More Matter



PERHAPS ONE OF the hardest working men in American theater, Austin Pendleton has become a comforting and welcome presence for actors, playwrights and audiences.  Constantly working, he’s an intense listener. He dishes out brilliant bon mot with a devilish grin, though never without a genuine and sincere interest in his art. But he’s not all wheels and gears. There’s a sensitivity in him, a generous love, which probably explains the droves of artists who are constantly encircling him, hopeful that they’ll be his next collaborator. 

This year, the ubiquitous Pendleton, fresh off of an electric production of Stephen Adly Guirgis’s Between Riverside and Crazy, takes on Shakespeare’s most ubiquitous play, directing Peter Sarsgaard as the title role in Classic Stage Company’s production of Hamlet. 


MICHAEL RAVER: How did you first get involved with Classic Stage Company?

AUSTIN PENDLETON: I was called one day and asked if I wanted to direct Uncle Vanya with Denis O’Hare in it and I said yes. And then also in that cast was Peter Sarsgaard and Maggie Gyllenhaal. Peter, Maggie and I were then reunited in Three Sisters, which I also directed at CSC. This became a good working relationship. I got an email from Brian Kulick almost exactly a year ago asking if I would direct Peter as Hamlet and I said yes. That’s the history.

MR:  Because Peter had gone to Brian saying “I want to play Hamlet” and Brian said…

AP: Yeah. I was thrilled working with him in Vanya and Three Sisters.  It was a whole new way of working with an actor that I came upon with Peter. It affected the way I directed other actors. A constantly experimental way of work where you keep discovering new things all the time. You don’t set anything too early. The standard becomes, “lets see if it sets itself.” If an actor wants to get things set, I’ll happily do that. But it just became another alternative.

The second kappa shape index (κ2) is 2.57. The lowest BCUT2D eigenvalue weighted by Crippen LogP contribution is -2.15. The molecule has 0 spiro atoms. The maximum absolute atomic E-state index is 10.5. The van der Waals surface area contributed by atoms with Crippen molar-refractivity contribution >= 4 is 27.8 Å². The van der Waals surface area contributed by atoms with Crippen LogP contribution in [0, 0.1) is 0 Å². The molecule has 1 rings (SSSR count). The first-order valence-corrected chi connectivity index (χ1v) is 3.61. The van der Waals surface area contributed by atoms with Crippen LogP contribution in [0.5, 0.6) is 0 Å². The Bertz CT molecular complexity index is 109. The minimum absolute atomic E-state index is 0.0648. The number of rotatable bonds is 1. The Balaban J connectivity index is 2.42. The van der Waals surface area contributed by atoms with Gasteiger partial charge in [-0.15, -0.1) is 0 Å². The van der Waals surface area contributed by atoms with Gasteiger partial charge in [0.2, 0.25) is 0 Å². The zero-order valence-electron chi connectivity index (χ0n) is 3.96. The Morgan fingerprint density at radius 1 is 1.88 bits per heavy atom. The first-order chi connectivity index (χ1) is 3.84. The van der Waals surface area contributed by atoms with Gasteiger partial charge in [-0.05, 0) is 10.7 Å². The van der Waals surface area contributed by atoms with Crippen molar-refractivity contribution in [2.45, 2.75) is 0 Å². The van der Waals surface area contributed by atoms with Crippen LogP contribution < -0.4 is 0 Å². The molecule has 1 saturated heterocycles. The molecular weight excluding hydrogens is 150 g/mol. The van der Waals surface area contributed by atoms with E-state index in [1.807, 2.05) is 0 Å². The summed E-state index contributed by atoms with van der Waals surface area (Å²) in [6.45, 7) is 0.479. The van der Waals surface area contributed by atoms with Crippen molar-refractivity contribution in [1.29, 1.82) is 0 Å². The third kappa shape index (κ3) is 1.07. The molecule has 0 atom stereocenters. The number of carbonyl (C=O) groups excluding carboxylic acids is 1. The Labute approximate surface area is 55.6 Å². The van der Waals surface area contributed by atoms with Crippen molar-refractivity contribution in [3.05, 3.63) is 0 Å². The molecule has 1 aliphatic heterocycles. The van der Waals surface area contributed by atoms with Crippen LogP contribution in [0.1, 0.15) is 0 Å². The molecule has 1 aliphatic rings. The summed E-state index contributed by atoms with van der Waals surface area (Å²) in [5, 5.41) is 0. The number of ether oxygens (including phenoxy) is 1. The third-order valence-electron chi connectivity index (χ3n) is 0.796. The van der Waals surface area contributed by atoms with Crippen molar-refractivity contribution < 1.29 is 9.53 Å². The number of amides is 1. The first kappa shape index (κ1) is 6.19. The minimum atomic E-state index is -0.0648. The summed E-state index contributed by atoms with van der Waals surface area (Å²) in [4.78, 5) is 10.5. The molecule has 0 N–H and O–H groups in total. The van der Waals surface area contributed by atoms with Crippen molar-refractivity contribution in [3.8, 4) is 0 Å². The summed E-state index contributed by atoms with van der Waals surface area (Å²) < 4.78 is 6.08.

MR: Do you have a preference?

AP: No. I like to find the way that’s the most productive for the individual actor, even two different actors in the same play. Even two different actors in the same scene.

MR: Because Hamlet is put on such a theatrical pedestal, how much awareness do you have of the audience’s perception of the play?

AP: You think about it a lot. Hamlet occupies a place in audience’s hearts and minds and souls that…I can’t think of any other play that does in that way. It’s almost in their subconscious. Any production you do of this play, just by being presented is very possibly a violation of the audience’s subconscious. So you just have to follow the logic of the production you’re directing. There’s no way to embrace everybody’s thoughts and feelings about this play.  


Actor Peter Sarsgaard


MR: Does that scare you then? That the audience’s reaction could be volatile?

AP: I do fear that. At the Metropolitan Opera, people go nuts about certain interpretations of particular operas. They get wildly upset. There’s not even another Shakespeare play that does that to the degree that Hamlet does. I have some theories as to why that’s true. There’s so many deliberate ambiguities in the play, where you just don’t know some fundamental things.  And yet its a very powerful story, so everybody comes to their own conclusion about what the motivations of the characters are. These figures become the audience’s friends or their enemies in their imagination, so when you propose a different motivation for something, the audience can get really upset.

MR: This isn’t your first rodeo with Hamlet.

AP: I’ve played Hamlet. I was almost fifty when I played it. And I played Claudius a few years later. And The Ghost. I was awful as The Ghost.

MR: (Laughs) I doubt that.

AP: (Laughs) No, no. I was. There’s almost no controversy about that.

MR: But it is your first time directing it?

AP: Yes. I started with an image and I told this to Peter at his house about a year ago. I kept thinking that everybody’s in this space together, all the characters. There’s this crisis that happens before the play even begins and everyone’s lost and bewildered together. So it’s not ‘Hamlet’ and then a group of supporting characters. It’s a group of people caught in this common crisis, all of them having different perceptions and different feelings about it. Months later when it became clear that Walt Spangler (Three Sisters, Between Riverside and Crazy) could design it, he immediately said “it’s a wedding party.” And we thought, “its an all-night wedding party!”